If the human assets are liquidated prematurely, the whole of the amount not written off is charged to the income of the year in which such liquidation takes place. If the useful life is recognized to be longer than originally expected, revisions are effected in the amortization schedule.

The historical cost of human resources is very similar to the book value of the other physical assets.

When an employee is recruited by a firm, he is employed with the obvious expectation that the returns from him will far exceed the cost involved in selecting, developing, and training in the same manner as the value of fixed assets is increased by making additions to them.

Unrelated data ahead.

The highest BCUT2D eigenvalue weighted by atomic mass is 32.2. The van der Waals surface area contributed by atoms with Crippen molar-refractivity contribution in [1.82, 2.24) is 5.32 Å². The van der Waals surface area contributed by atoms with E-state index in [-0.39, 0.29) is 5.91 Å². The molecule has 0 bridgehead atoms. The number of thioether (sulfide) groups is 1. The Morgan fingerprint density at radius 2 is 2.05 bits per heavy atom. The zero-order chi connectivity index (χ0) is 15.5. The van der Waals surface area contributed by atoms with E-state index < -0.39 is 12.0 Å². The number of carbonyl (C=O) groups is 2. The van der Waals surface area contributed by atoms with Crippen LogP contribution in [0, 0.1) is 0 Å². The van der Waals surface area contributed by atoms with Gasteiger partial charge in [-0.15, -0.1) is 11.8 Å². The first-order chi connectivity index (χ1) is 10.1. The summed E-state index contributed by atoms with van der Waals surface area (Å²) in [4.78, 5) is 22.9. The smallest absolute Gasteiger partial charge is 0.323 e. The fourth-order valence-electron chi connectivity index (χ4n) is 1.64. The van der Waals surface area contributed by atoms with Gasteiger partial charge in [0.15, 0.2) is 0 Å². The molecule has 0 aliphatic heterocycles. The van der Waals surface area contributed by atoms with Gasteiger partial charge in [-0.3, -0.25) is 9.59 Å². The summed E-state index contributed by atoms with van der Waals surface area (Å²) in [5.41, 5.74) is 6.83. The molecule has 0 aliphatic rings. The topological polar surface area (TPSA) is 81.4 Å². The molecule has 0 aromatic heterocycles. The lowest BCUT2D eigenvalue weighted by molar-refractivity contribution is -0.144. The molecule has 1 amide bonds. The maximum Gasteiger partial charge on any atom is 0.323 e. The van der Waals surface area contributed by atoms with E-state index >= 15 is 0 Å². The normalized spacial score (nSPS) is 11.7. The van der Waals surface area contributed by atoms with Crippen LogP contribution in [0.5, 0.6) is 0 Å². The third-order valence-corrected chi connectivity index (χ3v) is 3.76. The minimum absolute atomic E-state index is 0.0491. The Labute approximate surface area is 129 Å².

Such additional costs incurred in training and developing are also capitalized and is amortized over the remaining life. The unexpired value is an investment in human assets.

This method is simple to understand and easy to work out. It meets the traditional accounting concept of matching costs with revenue. It can provide a basis for evaluating a company’s return on its investment in human resources.

But it suffers from the following limitations:

  • The valuation method is based on false assumptions.
  • It takes into account a part of the employees’ acquisition costs and thus ignores the aggregate value of their potential services.
  • It is difficult to estimate the number of years over which the capitalized expenditure is to be amortized.
  • It is difficult to determine the rate of amortization. Should it be increasing, constant, or decreasing one?